Kavitha (28), who had a malignant tumor completely obstructing her food pipe, had her first food in two weeks through her stomach that has now been reconstructed into a food pipe.
The woman, wife of construction labourer Ravi Shankar from Thiruvottiyur, was suffering from squamous cell carcinoma, a cancer that was recurrent on her leading to breathlessness, pain and inability to consume food or speak. She was admitted to Government Stanley Medical Hospital where doctors removed her voice box and food pipe. They performed a ‘total laryngo pharyngo esophagectomy with stomach pull through’ called Ong’s procedure, where a team of doctors led by Dr Jaswanth reconstructed her full stomach to the shape of a food pipe and connected it with the base of her tongue. Thanks to the Chief Minister’s comprehensive health insurance scheme and Stanley Hospital Dean Dr Geethalakshmi’s intervention, the hospital had all the sophisticated equipments required for the complex and rare surgery that was performed free of cost.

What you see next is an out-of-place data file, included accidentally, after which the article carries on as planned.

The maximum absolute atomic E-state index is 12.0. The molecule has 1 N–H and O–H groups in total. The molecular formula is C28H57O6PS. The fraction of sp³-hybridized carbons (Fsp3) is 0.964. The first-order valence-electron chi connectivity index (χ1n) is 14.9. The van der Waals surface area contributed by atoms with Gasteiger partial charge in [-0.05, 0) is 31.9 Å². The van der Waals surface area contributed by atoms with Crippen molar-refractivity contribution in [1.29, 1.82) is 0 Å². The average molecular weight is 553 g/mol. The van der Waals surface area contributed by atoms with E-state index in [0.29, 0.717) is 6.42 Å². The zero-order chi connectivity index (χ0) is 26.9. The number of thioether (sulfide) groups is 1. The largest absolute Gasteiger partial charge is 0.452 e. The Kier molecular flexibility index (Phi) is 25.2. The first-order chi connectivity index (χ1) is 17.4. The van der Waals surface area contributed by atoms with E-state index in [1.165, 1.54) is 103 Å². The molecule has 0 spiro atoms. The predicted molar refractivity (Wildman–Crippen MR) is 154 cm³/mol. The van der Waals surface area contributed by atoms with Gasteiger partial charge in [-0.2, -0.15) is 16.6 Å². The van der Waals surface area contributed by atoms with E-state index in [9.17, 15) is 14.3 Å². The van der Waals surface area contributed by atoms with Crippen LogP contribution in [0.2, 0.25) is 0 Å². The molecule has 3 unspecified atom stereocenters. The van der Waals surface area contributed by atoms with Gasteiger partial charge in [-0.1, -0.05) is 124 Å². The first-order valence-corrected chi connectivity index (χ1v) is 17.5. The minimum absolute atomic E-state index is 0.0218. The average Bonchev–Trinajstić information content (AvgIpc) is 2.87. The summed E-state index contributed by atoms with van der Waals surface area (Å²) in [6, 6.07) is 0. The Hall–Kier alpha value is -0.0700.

“We removed her larynx, pharynx and esophagus. As she approached us with respiratory distress, we made an opening in the trachea for her to breathe. We did not open her chest for the procedure,” said Dr M Ramaniraj, Professor of ENT, Stanley Medical Hospital.
Kavitha’s suffering and pain started much earlier when she was diagnosed with cancer and underwent 30-sittings of radiotherapy for three months in Stanley starting February 2013. Her husband Ravishankar recalled that his wife was normal for two weeks after the treatment and slowly began to suffer pain again and breathlessness. “At one point she screamed in pain every day.”
A scan then revealed that the cancer was recurrent and was completely obstructing her food pipe. Fifteen days after the surgery on October 1, Kavitha had her first food. “I had milk. There is no pain now,” the 28-year-old said through hand signs.
Doctors said Kavitha would also get a voice prosthesis, which would be fixed as an external device. “She would slowly start with semi solid and solid food. She has a 70 to 80 per cent of the survival rate of her actual life time, unlike the five-year survival rate for cancer patients, as the organ affected with cancer itself is removed. The only difference will be that she cannot eat full meals. She has to eat little once in every two hours,” the ENT professor said.